Language & Reading: What’s the Connection?
By: Renée Firby, MSC CCC-SLP
Over the last several years countless families have come to our offices seeking assistance for their children who are struggling academically. The majority of our school-aged clients present with some form of language learning disabilities. These language learning disabilities can directly impair a child’s reading ability. Research supports that one of the best predictors of a child’s success in reading is an individual’s oral language abilities. So you ask, “What’s the connection?”
As infants we begin to learn language. We respond to pleasant voices by smiling, we turn our heads when we hear sound, and we begin to babble. These emergent language skills continue to grow and develop over the first few years of life to more complex unconscious abilities such as storytelling, developing and understanding humor, making judgments as to the appropriateness of content for certain listeners, editing for errors, learning metaphors, similes, antonyms, synonyms, etc. Although many children acquire the most basic and fundamental components of language such as vocabulary, generating a sentence, and grammar, they fail to learn the more complex language skills. Reading requires the ability to unconsciously define words, recognize synonyms, antonyms, and homonyms, identify parts of speech, recognize grammatical errors, recognize multiple meanings, etc. Therefore, reading is a language-based skill as it utilizes all of the same processes of an individual’s complex oral language skills. If an individual is unable to develop complex oral language skills, they are unable to develop the skills necessary to be a successful reader.
Speech and language intervention is an essential component to the achievement of a successful reader for those who are challenged academically! Intensive treatment supports the development of advanced language skills, which in turn support the skills necessary for reading. Jackson Jade Speech & Occupational Therapy customizes treatment programs that are designed to innervate the areas of the brain responsible for language development, which target the fundamental building blocks for reading including phonemic awareness, phonics, vocabulary development, fluency, and comprehension. Research indicates that stand alone school-based programs are not intensive enough to meet the needs of struggling readers. Children who are enrolled in intensive programs and those who receive early intervention tend to score higher on cognitive and academic achievement measures than those who do not receive intervention or rely on school-age treatment alone.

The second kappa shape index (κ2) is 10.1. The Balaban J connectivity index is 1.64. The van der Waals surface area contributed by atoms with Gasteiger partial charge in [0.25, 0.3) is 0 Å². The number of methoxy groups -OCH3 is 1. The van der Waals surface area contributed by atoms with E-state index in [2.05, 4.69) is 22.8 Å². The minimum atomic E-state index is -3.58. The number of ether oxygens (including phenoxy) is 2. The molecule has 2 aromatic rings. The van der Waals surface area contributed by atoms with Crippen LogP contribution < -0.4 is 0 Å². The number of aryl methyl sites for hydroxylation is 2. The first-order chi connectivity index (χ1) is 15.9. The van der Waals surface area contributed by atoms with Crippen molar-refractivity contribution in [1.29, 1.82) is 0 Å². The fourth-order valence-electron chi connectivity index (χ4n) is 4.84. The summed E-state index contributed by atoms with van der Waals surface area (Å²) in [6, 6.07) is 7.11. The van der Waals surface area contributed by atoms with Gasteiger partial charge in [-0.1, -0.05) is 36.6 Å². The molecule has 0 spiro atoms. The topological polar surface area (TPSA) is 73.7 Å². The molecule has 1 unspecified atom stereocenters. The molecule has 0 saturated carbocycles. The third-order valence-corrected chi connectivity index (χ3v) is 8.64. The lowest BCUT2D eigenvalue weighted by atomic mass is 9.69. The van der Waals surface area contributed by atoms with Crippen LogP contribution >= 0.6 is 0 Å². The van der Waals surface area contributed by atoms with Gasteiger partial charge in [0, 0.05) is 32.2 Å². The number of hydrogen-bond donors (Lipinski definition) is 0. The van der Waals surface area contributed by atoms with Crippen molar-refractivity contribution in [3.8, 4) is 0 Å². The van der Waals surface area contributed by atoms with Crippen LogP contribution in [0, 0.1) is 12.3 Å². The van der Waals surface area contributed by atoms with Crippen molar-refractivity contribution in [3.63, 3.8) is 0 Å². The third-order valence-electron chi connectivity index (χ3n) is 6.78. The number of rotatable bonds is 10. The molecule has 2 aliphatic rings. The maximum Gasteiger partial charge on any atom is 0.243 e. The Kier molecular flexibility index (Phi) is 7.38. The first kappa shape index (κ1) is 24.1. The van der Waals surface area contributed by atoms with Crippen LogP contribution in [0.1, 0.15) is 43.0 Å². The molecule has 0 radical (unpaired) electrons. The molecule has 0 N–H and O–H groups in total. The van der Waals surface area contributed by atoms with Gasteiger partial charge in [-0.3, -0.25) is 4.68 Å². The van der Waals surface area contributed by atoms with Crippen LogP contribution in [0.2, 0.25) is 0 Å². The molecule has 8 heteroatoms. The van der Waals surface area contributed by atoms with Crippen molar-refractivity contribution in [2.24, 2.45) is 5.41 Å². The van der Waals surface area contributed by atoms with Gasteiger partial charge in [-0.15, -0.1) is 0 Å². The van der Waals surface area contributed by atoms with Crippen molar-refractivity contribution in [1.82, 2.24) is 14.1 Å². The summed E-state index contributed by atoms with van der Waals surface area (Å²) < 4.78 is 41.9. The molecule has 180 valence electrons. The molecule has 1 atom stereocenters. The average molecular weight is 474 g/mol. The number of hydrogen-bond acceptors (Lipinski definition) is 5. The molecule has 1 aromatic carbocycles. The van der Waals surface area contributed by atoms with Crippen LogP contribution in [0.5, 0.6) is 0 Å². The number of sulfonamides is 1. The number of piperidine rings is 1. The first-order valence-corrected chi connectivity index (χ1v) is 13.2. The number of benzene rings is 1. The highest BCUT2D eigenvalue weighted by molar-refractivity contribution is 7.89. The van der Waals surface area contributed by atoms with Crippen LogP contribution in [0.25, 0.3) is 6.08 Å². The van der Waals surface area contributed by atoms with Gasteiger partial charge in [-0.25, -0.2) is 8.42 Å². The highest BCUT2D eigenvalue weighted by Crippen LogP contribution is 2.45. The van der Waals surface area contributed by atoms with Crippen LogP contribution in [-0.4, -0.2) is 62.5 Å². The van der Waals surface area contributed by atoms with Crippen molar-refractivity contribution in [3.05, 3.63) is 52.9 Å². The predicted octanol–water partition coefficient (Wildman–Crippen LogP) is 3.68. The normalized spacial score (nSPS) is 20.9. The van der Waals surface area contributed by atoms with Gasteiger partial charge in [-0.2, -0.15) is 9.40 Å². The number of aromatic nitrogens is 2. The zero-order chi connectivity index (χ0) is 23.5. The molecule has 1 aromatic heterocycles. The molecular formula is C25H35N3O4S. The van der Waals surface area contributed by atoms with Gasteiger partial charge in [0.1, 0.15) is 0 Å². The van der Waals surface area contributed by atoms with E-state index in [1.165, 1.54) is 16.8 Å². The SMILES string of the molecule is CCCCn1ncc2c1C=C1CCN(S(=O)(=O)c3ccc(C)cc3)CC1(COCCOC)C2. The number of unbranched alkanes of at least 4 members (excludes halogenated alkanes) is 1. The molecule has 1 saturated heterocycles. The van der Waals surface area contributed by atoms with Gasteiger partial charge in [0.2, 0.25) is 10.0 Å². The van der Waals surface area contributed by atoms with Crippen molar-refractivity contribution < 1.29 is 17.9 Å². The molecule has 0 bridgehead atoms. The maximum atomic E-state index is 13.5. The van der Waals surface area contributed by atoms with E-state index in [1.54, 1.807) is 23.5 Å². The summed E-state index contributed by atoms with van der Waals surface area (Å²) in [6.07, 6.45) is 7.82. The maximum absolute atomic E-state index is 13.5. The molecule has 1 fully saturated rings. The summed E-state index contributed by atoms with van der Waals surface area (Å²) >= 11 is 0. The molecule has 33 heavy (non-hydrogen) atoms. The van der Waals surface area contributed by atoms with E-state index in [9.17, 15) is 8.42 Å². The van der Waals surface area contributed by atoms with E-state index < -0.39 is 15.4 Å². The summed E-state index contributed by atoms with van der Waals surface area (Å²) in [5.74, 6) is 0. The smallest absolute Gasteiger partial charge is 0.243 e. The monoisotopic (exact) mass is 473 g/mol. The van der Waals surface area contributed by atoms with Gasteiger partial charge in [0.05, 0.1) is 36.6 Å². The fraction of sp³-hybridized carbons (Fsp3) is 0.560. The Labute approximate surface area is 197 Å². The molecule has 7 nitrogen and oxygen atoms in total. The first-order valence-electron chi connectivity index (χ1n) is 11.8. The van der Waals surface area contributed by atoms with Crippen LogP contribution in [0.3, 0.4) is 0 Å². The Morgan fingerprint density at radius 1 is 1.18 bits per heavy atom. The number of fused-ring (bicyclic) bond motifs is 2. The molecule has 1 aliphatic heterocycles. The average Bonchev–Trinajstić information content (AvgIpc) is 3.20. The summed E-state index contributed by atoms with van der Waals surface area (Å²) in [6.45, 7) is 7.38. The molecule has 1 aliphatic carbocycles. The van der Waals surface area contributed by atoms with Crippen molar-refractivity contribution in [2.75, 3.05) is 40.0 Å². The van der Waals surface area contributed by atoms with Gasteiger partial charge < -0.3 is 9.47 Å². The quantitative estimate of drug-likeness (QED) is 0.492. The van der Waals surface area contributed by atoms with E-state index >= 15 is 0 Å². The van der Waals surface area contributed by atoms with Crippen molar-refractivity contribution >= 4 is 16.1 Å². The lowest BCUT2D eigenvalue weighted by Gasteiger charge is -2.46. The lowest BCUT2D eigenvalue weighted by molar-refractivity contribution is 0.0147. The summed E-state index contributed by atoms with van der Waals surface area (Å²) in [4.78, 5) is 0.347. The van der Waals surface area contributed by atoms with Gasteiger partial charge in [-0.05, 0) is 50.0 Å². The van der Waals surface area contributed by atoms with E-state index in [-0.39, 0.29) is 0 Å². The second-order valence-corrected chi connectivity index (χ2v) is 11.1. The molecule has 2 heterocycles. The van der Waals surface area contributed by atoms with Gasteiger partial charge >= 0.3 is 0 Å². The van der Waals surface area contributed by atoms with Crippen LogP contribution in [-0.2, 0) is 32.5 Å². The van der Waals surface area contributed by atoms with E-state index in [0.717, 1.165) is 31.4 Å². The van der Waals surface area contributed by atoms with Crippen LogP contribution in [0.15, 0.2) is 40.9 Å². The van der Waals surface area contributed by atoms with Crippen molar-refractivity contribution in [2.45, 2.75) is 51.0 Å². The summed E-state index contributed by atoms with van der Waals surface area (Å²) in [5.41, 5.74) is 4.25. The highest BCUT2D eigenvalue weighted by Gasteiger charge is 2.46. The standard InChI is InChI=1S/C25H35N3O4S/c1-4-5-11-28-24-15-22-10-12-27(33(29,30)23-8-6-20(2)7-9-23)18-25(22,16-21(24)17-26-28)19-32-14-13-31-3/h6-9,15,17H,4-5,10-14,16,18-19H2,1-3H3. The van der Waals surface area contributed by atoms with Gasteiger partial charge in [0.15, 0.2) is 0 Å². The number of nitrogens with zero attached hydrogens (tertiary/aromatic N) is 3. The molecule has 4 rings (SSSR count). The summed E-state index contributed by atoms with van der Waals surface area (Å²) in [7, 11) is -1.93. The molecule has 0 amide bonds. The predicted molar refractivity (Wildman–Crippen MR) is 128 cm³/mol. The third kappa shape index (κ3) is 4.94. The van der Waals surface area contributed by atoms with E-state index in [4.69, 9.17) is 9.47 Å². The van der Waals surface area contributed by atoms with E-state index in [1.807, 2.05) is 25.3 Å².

If your child is struggling with reading there are several things you can do to support their development. In addition to seeking school-based services, enroll them in a reading-based program that uses a multisensory approach and seek a comprehensive language program through a speech language pathologist that specializes in brain based development.
Renée Firby, MS CCC-SLP is a speech language pathologist and executive director of Jackson Jade Speech & Occupational Therapy. Ms. Firby has extensive experience working with medically, educationally, and cognitively challenged individuals. She has provided speech language pathology services to infants through the geriatric populations ranging from the mildest to most severe impairments.
If you have any questions or would like information about scheduling an appointment at Jackson Jade Speech & Occupational Therapy call 888-808-7838 or visit www.jacksonjadesp.com for more information.